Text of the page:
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1401-1405 - Tamerlane

In AD 1393 Timur occupied Baghdad, remaining there a couple of months, and on his departure left orders to his lieutenant, Mirza Abu Bakr, to rebuild the city, which had then fallen for the most part to ruin. In 1401 a Mongol, Tamerlane (Timur-i-leng or Timur the Lame, 1336-1405), who had been atabeg of the reigning prince of Samarkand [in modern Uzbekistan], sacked Baghdad and massacred many of its inhabitants. Tamerlane killed thousands of Iraqis and devastated hundreds of towns. Like Hulagu, Tamerlane had a penchant for building pyramids of skulls. Despite his showy display of Sunni piety, Tamerlane's rule virtually extinguished Islamic scholarship and Islamic arts everywhere except in his capital, Samarkand.

Timur died in 1405, when in the seventieth year of his age and about to invade China. Besides exercising sovereignty over Transoxiana and those vast regions more or less absorbed in Asiatic Russia of the 19th century, and inclusive of the Caucasus, Astrakhan and the lower Volga, and overrunning Mesopotamia, Syria, Asia Minor, Afghanistan and India, he had at this time left his indelible mark upon the chief cities and provinces of Persia. Khorasan and Mazandaran had submitted to him in 1381, Azerbaijan had shortly after followed their example, and Isfahan was seized in 1387. From Isfahan he passed on to Shiraz, and thence returned in triumph to his own capital of Samarkand. Five years later he subdued Mazandaran, and later still he was again at Shiraz, having effected the subjugation of Luristan and other provinces in the west. It may be said that from north to south, or from Astarabad to Hormuz, the whole country had been brought within his dominion.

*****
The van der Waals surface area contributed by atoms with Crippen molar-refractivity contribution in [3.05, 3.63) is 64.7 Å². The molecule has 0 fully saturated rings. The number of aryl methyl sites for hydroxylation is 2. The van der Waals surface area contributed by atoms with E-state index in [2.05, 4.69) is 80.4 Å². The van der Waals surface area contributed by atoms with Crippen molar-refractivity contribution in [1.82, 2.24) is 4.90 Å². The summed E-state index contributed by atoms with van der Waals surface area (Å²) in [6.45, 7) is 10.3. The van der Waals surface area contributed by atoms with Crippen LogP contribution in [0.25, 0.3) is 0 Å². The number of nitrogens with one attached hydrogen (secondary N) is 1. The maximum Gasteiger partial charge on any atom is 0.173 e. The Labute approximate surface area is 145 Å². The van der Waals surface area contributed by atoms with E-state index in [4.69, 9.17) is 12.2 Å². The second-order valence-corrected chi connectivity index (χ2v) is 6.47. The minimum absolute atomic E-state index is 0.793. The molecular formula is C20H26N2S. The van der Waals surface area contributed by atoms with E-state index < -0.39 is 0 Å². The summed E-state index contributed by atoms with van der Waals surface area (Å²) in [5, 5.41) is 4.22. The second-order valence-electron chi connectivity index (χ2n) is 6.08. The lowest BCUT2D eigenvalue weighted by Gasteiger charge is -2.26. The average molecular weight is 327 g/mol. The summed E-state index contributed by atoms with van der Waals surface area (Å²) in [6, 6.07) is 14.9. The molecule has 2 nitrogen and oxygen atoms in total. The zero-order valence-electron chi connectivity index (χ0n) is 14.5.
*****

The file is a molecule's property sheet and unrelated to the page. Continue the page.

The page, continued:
After the death of Timur, Sultan Ahmad the Jalayr in part recovered possession of his dominions. In Iraq, political chaos, severe economic depression, and social disintegration followed in the wake of the Mongol invasions. Baghdad, long a center of trade, rapidly lost its commercial importance. Basra, which had been a key transit point for seaborne commerce, was circumvented after the Portuguese discovered a shorter route around the Cape of Good Hope. In agriculture, Iraq's once-extensive irrigation system fell into disrepair, creating swamps and marshes at the edge of the delta and dry, uncultivated steppes farther out. The rapid deterioration of settled agriculture led to the growth of tribally based pastoral nomadism. By the end of the Mongol period, the focus of Iraqi history had shifted from the urbanbased Abbasid culture to the tribes of the river valleys, where it would remain until well into the twentieth century.

The third son of Timur, Miran Shah, had ruled over part of Persia in his father's lifetime; but he was said to be insane, and his incapacity for government had caused the loss of Bagdad and revolt in other provinces. His claim to succession had been put aside by Timur in favor of Pir Mahommed, the son of a deceased son, but Khalil Shah, a son of the discarded prince, won the day. His waste of time and treasure upon a fascinating mistress named Shadu '1-Mulk, the "delight of the kingdom," soon brought about his deposition, and in 1408 he gave way to Shah Rukh, who, with the exception of Miran Shah, was the only surviving son of Timur. In fact the uncle and nephew changed places - the one quitting his government of Khorasan to take possession of the Central-Asian throne, the other consenting to become governor of the vacated Persian province and abandon the cares of the empire at Samarkand. In 1409 Khalii Shah died; and the story goes that Shadu '1-Mulk stabbed herself and was buried with her royal lover at Rai, one of the towns which his grandfather had partly destroyed.

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Page last modified: 09-07-2011 02:48:45 ZULU